Seizing on the latest enforcement action involving the booming marijuana industry, federal securities regulators sent a broad warning Wednesday about the dangers of investing in an industry that faces an ever-present risk of criminal prosecution under Trump administration policies.

The U.S. Securities and Exchange Commission, announcing charges against a Texas-based investment fund and its founder, issued an alert that cited the Trump administration’s revocation of Obama-era guidance that largely said enforcers would keep their hands off cannabis companies operating legally under state law.

The withdrawal of the so-called “Cole memo”—named after former Deputy Attorney General James Cole, now a partner at Sidley Austin—sent shock waves through the state-legal cannabis industry. The move, initiated by U.S. Attorney General Jeff Sessions, added some new level of regulatory uncertainty just as more states were taking steps to legalize marijuana for medical or recreational use.

“If you are considering investing in a company with operations relating to the marijuana business industry, understand that the company may be criminally prosecuted and this may impact the value of your investment,” the SEC said in the alert. The advisory highlighted a portion of a Sessions memorandum that cited “Congress’s determination that marijuana is a dangerous drug and that marijuana activity is a serious crime.”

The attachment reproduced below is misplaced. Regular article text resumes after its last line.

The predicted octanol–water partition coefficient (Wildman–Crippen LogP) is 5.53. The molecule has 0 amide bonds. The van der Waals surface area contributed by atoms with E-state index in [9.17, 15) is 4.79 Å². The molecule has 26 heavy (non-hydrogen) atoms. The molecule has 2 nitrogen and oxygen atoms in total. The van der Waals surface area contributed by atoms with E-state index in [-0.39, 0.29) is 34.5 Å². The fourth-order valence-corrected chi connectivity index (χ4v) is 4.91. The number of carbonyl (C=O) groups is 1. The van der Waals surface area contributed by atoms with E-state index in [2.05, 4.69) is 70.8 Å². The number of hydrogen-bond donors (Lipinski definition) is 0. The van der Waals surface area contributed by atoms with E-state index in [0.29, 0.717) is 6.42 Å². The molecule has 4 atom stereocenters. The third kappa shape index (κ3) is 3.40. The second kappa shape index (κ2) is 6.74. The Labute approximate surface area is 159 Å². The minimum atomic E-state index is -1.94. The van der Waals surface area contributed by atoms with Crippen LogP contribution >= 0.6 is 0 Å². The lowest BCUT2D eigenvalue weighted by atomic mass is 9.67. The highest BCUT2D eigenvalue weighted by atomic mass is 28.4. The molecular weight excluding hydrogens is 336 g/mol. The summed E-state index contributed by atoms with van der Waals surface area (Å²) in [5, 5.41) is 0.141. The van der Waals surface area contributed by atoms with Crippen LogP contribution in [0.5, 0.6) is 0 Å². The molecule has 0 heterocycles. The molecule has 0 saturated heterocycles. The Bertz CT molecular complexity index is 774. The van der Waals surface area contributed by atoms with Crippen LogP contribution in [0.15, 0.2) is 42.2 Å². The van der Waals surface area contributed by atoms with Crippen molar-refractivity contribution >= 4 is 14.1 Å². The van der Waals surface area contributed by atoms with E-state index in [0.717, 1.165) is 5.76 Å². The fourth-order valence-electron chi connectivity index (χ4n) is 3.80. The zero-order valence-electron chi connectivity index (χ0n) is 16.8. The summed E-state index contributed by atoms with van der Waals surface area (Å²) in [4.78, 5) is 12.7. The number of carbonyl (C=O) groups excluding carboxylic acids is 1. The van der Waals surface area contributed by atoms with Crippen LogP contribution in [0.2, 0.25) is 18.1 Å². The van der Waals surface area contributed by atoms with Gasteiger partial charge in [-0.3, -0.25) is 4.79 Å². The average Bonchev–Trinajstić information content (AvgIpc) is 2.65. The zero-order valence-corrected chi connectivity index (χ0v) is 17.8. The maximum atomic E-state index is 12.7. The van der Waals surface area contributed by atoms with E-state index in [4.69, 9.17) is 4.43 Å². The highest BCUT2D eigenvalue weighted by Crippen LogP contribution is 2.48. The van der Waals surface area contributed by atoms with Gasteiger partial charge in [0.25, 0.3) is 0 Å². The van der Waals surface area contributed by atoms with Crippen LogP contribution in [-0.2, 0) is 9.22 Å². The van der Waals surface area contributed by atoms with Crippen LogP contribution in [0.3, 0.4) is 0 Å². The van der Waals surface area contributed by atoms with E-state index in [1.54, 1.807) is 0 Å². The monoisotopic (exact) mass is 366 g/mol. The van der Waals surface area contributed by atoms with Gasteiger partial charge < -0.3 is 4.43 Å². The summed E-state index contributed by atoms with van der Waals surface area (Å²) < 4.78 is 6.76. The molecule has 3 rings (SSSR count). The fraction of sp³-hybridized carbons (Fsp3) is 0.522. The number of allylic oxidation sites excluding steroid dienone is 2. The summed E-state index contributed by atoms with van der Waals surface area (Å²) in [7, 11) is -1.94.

The new alert came as the SEC and federal prosecutors charged Greenview Investment Partners and its founder, Michael E. Cone, with allegedly defrauding investors through false promises of windfalls from investments in marijuana businesses. According to the SEC’s complaint, filed in the U.S. District Court for the Northern District of Texas, Cone and the fund raised $3.3 million through a scheme that involved cold calls to retail investors and false claims about having a long record of profitable investing in cannabis-related businesses.

In reality, the SEC alleged, Greenview had no such experience—its sole investment a $400,000 wager on a cannabis company that had yet to harvest a crop. Cone spent investors’ money on designer clothes and luxury cars, along with payments to earlier investors meant to prolong his Ponzi-like scheme, the SEC said.

Cone, represented by Bird Marella principal Gary Lincenberg, agreed to be barred from serving as an officer or director at a company, according to the terms of a consent order.

Lincenberg declined to comment Wednesday.

A judge in the U.S. District Court for the Northern District of Texas will determine disgorgement and prejudgment interest “at a later time,” the SEC said.

“Greenview allegedly exploited investor interest in the marijuana industry and lied about high returns and the backgrounds of its key executives,” said Shamoil Shipchandler, director of the SEC’s regional office in Fort Worth, Texas. “Investors must remain vigilant and not let the fear of missing out dupe them into making bad investment decisions.”

In a parallel criminal case, brought by the U.S. attorney for the Central District of California, prosecutors charged Cone with fraud and seized about $1.4 million in cash and assets.



The complaint is posted below:


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